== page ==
Saturday, February 03, 2007

The Repressed Memory Challenge

The Biological Psychiatry Laboratory at McLean Hospital is offering:
$1000 award to anyone who can produce a published case of "repressed memory" (in fiction or non-fiction) prior to 1800.
From the New York Times:
A Study of Memory Looks at Fact and Fiction

The beautiful and deeply religious Madame de Tourvel is so distraught after cheating on her husband in the 1782 novel "Les Liaisons Dangereuses" that she blacks out the betrayal altogether, arriving at a convent with no idea of what had brought her there. Soon the horror of the infidelity rushes back, in all its incriminating force.

More than two centuries later, she has become part of a longstanding debate about whether the brain can block access to painful memories, like betrayals and childhood sexual abuse, and suddenly release them later on.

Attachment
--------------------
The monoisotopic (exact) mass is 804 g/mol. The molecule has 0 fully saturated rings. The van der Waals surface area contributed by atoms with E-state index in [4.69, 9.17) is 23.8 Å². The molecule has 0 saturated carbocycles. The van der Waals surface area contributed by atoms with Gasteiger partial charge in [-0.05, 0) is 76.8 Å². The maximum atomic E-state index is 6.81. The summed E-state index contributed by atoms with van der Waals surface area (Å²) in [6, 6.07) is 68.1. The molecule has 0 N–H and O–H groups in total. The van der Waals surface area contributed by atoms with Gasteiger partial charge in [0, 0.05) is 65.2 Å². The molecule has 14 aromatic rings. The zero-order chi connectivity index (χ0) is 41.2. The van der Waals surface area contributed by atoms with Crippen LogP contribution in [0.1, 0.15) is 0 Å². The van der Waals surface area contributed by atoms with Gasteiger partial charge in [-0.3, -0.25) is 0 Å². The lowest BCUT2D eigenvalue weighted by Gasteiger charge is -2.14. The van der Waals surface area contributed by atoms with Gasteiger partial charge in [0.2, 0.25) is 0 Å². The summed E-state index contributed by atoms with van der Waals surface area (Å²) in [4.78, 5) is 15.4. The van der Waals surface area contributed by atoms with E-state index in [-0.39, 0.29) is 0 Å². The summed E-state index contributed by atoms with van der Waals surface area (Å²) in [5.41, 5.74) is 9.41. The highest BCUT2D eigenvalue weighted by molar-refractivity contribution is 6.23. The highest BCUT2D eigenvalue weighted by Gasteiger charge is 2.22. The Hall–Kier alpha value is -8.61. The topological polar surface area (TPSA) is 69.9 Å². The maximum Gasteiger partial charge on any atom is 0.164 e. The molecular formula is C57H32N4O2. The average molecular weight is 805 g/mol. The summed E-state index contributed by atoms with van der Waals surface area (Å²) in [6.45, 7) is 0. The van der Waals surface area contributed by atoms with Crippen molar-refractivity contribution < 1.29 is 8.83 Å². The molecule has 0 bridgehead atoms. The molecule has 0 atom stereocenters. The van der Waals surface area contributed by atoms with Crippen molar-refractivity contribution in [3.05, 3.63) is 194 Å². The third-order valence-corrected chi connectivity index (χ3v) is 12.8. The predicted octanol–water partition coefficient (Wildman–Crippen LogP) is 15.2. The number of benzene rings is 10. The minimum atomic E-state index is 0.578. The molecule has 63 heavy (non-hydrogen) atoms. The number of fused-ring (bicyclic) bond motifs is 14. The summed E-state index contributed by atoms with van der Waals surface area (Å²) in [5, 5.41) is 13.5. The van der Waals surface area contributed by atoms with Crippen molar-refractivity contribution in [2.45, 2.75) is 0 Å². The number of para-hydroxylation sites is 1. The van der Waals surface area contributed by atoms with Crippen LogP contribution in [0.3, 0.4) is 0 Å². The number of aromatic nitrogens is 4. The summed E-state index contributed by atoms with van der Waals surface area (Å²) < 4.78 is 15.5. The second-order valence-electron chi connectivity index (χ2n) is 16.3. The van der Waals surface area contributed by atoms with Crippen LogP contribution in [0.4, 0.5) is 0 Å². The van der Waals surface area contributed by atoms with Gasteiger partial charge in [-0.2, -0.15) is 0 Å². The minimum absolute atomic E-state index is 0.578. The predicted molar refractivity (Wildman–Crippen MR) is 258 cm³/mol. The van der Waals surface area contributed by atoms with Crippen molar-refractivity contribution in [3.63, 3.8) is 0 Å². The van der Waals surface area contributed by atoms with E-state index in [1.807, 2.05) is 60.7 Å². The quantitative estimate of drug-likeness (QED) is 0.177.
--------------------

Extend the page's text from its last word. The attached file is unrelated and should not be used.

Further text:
In a paper posted online in the current issue of the journal Psychological Medicine, a team of psychiatrists and literary scholars reports that it could not find a single account of repressed memory, fictional or not, before the year 1800.

The researchers offered a $1,000 reward last March to anyone who could document such a case in a healthy, lucid person. They posted the challenge in newspapers and on 30 Web sites where the topic might be discussed. None of the responses were convincing, the authors wrote, suggesting that repressed memory is a "culture-bound syndrome" and not a natural process of human memory.
For a different view, see:

The Recovered Memory Project: 101 Corroborated Cases of Recovered Memory

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